Comparing local ancestry inference models in populations of two- and three-way admixture. Journal Article

Authors: Schubert, R; Andaleon, A; Wheeler, HE
Article Title: Comparing local ancestry inference models in populations of two- and three-way admixture.
Abstract: Local ancestry estimation infers the regional ancestral origin of chromosomal segments in admixed populations using reference populations and a variety of statistical models. Integrating local ancestry into complex trait genetics has the potential to increase detection of genetic associations and improve genetic prediction models in understudied admixed populations, including African Americans and Hispanics. Five methods for local ancestry estimation that have been used in human complex trait genetics are LAMP-LD (2012), RFMix (2013), ELAI (2014), Loter (2018), and MOSAIC (2019). As users rather than developers, we sought to perform direct comparisons of accuracy, runtime, memory usage, and usability of these software tools to determine which is best for incorporation into association study pipelines. We find that in the majority of cases RFMix has the highest median accuracy with the ranking of the remaining software dependent on the ancestral architecture of the population tested. Additionally, we estimate the O(n) of both memory and runtime for each software and find that for both time and memory most software increase linearly with respect to sample size. The only exception is RFMix, which increases quadratically with respect to runtime and linearly with respect to memory. Effective local ancestry estimation tools are necessary to increase diversity and prevent population disparities in human genetics studies. RFMix performs the best across methods, however, depending on application, other methods perform just as well with the benefit of shorter runtimes. Scripts used to format data, run software, and estimate accuracy can be found at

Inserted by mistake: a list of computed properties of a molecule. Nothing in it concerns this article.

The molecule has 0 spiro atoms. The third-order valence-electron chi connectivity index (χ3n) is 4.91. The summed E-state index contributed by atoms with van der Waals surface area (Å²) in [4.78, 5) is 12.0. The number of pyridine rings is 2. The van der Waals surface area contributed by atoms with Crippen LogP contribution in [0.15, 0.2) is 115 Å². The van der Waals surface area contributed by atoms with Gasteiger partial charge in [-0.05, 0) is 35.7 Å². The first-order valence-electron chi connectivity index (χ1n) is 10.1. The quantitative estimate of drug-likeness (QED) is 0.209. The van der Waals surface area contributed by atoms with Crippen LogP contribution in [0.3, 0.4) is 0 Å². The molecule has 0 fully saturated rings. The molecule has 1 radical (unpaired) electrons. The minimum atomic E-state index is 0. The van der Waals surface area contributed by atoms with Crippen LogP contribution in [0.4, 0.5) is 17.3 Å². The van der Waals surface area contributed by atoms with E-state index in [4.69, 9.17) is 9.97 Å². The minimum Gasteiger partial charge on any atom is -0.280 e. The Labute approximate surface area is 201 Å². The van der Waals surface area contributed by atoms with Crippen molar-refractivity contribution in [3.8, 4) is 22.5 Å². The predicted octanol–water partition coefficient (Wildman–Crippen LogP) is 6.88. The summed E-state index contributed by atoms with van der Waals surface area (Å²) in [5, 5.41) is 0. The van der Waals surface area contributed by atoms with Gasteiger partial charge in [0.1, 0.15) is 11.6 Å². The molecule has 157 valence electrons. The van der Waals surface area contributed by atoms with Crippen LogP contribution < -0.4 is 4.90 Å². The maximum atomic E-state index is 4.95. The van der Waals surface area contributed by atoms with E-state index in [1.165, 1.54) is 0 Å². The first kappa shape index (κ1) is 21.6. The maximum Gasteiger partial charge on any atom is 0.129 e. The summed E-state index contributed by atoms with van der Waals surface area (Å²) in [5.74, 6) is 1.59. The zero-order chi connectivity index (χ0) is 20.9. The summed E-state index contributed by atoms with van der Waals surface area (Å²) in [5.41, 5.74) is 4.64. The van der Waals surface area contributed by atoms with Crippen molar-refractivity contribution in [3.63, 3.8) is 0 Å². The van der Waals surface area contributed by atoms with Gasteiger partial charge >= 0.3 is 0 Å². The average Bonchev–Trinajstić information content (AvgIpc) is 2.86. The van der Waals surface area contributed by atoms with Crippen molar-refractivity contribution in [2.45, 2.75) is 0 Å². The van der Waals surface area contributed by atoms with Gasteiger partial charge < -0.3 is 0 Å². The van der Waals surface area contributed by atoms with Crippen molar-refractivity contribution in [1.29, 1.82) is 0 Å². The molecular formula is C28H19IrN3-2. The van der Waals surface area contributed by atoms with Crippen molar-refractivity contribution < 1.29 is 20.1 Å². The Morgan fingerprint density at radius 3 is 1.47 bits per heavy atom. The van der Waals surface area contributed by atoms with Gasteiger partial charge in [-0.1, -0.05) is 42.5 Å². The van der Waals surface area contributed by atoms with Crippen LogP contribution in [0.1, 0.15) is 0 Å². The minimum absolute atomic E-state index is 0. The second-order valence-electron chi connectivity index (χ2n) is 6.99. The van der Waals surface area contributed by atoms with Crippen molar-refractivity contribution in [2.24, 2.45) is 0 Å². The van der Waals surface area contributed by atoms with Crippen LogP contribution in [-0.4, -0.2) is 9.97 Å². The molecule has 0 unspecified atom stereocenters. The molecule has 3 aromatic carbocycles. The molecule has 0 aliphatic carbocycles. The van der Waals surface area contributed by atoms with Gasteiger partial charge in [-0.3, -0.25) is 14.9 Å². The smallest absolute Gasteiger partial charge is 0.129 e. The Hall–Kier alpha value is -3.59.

Journal Title: PeerJ
ISSN: 2167-8359
Publisher: Unknown  
Date Published: 2020